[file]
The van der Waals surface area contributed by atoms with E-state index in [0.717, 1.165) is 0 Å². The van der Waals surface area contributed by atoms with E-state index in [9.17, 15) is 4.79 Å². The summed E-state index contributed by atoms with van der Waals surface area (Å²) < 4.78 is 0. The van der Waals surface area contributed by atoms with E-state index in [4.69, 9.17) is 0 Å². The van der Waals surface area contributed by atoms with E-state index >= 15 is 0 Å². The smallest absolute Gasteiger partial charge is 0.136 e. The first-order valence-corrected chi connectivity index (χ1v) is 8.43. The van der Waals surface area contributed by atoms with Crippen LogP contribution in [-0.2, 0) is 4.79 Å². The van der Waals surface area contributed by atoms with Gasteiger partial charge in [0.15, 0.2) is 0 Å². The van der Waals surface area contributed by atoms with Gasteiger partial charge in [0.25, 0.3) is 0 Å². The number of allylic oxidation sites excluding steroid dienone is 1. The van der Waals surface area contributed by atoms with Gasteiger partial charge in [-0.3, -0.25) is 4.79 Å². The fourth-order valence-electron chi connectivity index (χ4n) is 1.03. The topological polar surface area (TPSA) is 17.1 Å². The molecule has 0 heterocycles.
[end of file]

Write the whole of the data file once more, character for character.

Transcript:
The van der Waals surface area contributed by atoms with E-state index in [0.717, 1.165) is 0 Å². The van der Waals surface area contributed by atoms with E-state index in [9.17, 15) is 4.79 Å². The summed E-state index contributed by atoms with van der Waals surface area (Å²) < 4.78 is 0. The van der Waals surface area contributed by atoms with E-state index in [4.69, 9.17) is 0 Å². The van der Waals surface area contributed by atoms with E-state index >= 15 is 0 Å². The smallest absolute Gasteiger partial charge is 0.136 e. The first-order valence-corrected chi connectivity index (χ1v) is 8.43. The van der Waals surface area contributed by atoms with Crippen LogP contribution in [-0.2, 0) is 4.79 Å². The van der Waals surface area contributed by atoms with Gasteiger partial charge in [0.15, 0.2) is 0 Å². The van der Waals surface area contributed by atoms with Gasteiger partial charge in [0.25, 0.3) is 0 Å². The number of allylic oxidation sites excluding steroid dienone is 1. The van der Waals surface area contributed by atoms with Gasteiger partial charge in [-0.3, -0.25) is 4.79 Å². The fourth-order valence-electron chi connectivity index (χ4n) is 1.03. The topological polar surface area (TPSA) is 17.1 Å². The molecule has 0 heterocycles.